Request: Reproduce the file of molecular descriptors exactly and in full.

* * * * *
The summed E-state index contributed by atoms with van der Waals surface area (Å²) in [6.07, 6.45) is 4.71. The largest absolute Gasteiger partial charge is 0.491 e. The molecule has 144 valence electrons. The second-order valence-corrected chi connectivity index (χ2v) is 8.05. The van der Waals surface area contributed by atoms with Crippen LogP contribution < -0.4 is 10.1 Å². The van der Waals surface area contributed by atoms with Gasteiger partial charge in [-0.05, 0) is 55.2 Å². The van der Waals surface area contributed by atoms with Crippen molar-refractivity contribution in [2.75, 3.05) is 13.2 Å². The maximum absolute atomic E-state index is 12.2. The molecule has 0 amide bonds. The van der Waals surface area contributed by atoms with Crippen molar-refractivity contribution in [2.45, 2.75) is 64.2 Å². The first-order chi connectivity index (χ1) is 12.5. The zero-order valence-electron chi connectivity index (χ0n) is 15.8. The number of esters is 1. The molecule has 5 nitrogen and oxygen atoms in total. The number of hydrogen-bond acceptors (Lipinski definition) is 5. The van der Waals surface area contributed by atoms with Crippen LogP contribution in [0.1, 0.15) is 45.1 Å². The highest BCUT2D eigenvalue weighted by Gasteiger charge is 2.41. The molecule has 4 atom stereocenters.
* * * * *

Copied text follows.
The summed E-state index contributed by atoms with van der Waals surface area (Å²) in [6.07, 6.45) is 4.71. The largest absolute Gasteiger partial charge is 0.491 e. The molecule has 144 valence electrons. The second-order valence-corrected chi connectivity index (χ2v) is 8.05. The van der Waals surface area contributed by atoms with Crippen LogP contribution < -0.4 is 10.1 Å². The van der Waals surface area contributed by atoms with Gasteiger partial charge in [-0.05, 0) is 55.2 Å². The van der Waals surface area contributed by atoms with Crippen molar-refractivity contribution in [2.75, 3.05) is 13.2 Å². The maximum absolute atomic E-state index is 12.2. The molecule has 0 amide bonds. The van der Waals surface area contributed by atoms with Crippen molar-refractivity contribution in [2.45, 2.75) is 64.2 Å². The first-order chi connectivity index (χ1) is 12.5. The zero-order valence-electron chi connectivity index (χ0n) is 15.8. The number of esters is 1. The molecule has 5 nitrogen and oxygen atoms in total. The number of hydrogen-bond acceptors (Lipinski definition) is 5. The van der Waals surface area contributed by atoms with Crippen LogP contribution in [0.1, 0.15) is 45.1 Å². The highest BCUT2D eigenvalue weighted by Gasteiger charge is 2.41. The molecule has 4 atom stereocenters.